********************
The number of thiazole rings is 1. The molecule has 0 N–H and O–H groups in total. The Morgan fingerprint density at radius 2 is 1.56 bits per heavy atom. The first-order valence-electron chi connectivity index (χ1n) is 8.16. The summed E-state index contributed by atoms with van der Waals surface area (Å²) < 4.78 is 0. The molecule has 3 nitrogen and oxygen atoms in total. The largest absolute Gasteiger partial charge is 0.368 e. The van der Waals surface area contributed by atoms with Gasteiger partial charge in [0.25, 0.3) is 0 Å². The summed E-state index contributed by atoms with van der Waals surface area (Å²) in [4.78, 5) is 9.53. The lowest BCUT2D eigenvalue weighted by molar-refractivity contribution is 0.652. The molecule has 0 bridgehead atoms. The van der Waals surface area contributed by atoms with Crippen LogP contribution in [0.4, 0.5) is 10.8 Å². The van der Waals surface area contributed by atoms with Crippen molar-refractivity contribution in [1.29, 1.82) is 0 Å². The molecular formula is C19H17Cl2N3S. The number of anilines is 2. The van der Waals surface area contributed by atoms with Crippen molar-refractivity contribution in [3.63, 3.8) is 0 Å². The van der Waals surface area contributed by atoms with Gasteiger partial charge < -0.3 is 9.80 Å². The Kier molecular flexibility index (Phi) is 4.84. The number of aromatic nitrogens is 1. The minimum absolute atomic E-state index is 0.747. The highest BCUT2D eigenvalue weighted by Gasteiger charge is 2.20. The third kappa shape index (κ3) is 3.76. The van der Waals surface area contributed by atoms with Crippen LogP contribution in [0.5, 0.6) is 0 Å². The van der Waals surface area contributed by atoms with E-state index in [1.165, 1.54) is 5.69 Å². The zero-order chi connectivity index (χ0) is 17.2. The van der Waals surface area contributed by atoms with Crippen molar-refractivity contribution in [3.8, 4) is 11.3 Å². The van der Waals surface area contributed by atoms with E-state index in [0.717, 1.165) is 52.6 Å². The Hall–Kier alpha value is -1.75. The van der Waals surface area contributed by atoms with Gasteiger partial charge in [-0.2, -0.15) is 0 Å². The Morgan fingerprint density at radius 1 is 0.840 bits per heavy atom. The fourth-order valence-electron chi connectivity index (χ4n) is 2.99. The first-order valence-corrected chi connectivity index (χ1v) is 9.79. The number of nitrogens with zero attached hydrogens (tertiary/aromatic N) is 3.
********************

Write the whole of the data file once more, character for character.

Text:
The number of thiazole rings is 1. The molecule has 0 N–H and O–H groups in total. The Morgan fingerprint density at radius 2 is 1.56 bits per heavy atom. The first-order valence-electron chi connectivity index (χ1n) is 8.16. The summed E-state index contributed by atoms with van der Waals surface area (Å²) < 4.78 is 0. The molecule has 3 nitrogen and oxygen atoms in total. The largest absolute Gasteiger partial charge is 0.368 e. The van der Waals surface area contributed by atoms with Gasteiger partial charge in [0.25, 0.3) is 0 Å². The summed E-state index contributed by atoms with van der Waals surface area (Å²) in [4.78, 5) is 9.53. The lowest BCUT2D eigenvalue weighted by molar-refractivity contribution is 0.652. The molecule has 0 bridgehead atoms. The van der Waals surface area contributed by atoms with Crippen LogP contribution in [0.4, 0.5) is 10.8 Å². The van der Waals surface area contributed by atoms with Crippen molar-refractivity contribution in [1.29, 1.82) is 0 Å². The molecular formula is C19H17Cl2N3S. The number of anilines is 2. The van der Waals surface area contributed by atoms with Crippen molar-refractivity contribution in [3.63, 3.8) is 0 Å². The van der Waals surface area contributed by atoms with Gasteiger partial charge < -0.3 is 9.80 Å². The Kier molecular flexibility index (Phi) is 4.84. The number of aromatic nitrogens is 1. The minimum absolute atomic E-state index is 0.747. The highest BCUT2D eigenvalue weighted by Gasteiger charge is 2.20. The third kappa shape index (κ3) is 3.76. The van der Waals surface area contributed by atoms with Crippen LogP contribution in [0.5, 0.6) is 0 Å². The van der Waals surface area contributed by atoms with E-state index in [1.165, 1.54) is 5.69 Å². The zero-order chi connectivity index (χ0) is 17.2. The van der Waals surface area contributed by atoms with Crippen molar-refractivity contribution in [3.8, 4) is 11.3 Å². The van der Waals surface area contributed by atoms with E-state index in [0.717, 1.165) is 52.6 Å². The Hall–Kier alpha value is -1.75. The van der Waals surface area contributed by atoms with Gasteiger partial charge in [-0.2, -0.15) is 0 Å². The Morgan fingerprint density at radius 1 is 0.840 bits per heavy atom. The fourth-order valence-electron chi connectivity index (χ4n) is 2.99. The first-order valence-corrected chi connectivity index (χ1v) is 9.79. The number of nitrogens with zero attached hydrogens (tertiary/aromatic N) is 3.